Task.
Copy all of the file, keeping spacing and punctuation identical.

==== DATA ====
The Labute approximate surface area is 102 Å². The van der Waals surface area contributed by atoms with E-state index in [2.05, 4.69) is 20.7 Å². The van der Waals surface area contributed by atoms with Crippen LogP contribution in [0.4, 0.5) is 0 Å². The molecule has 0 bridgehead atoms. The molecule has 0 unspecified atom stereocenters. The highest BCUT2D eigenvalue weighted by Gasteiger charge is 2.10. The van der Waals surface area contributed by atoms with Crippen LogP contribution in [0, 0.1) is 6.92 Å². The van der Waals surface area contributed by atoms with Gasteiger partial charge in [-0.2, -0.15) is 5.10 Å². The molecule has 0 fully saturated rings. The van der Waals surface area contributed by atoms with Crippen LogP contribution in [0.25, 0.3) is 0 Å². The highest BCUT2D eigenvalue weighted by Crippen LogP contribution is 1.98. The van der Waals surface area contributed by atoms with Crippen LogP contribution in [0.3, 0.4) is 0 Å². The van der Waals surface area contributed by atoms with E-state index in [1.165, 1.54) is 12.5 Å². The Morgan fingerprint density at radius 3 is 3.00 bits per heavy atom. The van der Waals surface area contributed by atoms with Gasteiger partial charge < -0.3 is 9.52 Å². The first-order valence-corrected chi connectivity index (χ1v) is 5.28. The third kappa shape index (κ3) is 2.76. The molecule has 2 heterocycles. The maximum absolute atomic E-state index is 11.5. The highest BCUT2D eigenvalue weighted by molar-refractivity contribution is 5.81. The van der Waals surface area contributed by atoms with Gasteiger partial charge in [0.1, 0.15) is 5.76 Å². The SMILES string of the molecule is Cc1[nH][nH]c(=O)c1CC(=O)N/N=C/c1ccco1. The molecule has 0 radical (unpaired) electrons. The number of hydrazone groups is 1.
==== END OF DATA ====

The Labute approximate surface area is 102 Å². The van der Waals surface area contributed by atoms with E-state index in [2.05, 4.69) is 20.7 Å². The van der Waals surface area contributed by atoms with Crippen LogP contribution in [0.4, 0.5) is 0 Å². The molecule has 0 bridgehead atoms. The molecule has 0 unspecified atom stereocenters. The highest BCUT2D eigenvalue weighted by Gasteiger charge is 2.10. The van der Waals surface area contributed by atoms with Crippen LogP contribution in [0, 0.1) is 6.92 Å². The van der Waals surface area contributed by atoms with Gasteiger partial charge in [-0.2, -0.15) is 5.10 Å². The molecule has 0 fully saturated rings. The van der Waals surface area contributed by atoms with Crippen LogP contribution in [0.25, 0.3) is 0 Å². The highest BCUT2D eigenvalue weighted by Crippen LogP contribution is 1.98. The van der Waals surface area contributed by atoms with Crippen LogP contribution in [0.3, 0.4) is 0 Å². The van der Waals surface area contributed by atoms with E-state index in [1.165, 1.54) is 12.5 Å². The Morgan fingerprint density at radius 3 is 3.00 bits per heavy atom. The van der Waals surface area contributed by atoms with Gasteiger partial charge < -0.3 is 9.52 Å². The first-order valence-corrected chi connectivity index (χ1v) is 5.28. The third kappa shape index (κ3) is 2.76. The molecule has 2 heterocycles. The maximum absolute atomic E-state index is 11.5. The highest BCUT2D eigenvalue weighted by molar-refractivity contribution is 5.81. The van der Waals surface area contributed by atoms with Gasteiger partial charge in [0.1, 0.15) is 5.76 Å². The SMILES string of the molecule is Cc1[nH][nH]c(=O)c1CC(=O)N/N=C/c1ccco1. The molecule has 0 radical (unpaired) electrons. The number of hydrazone groups is 1.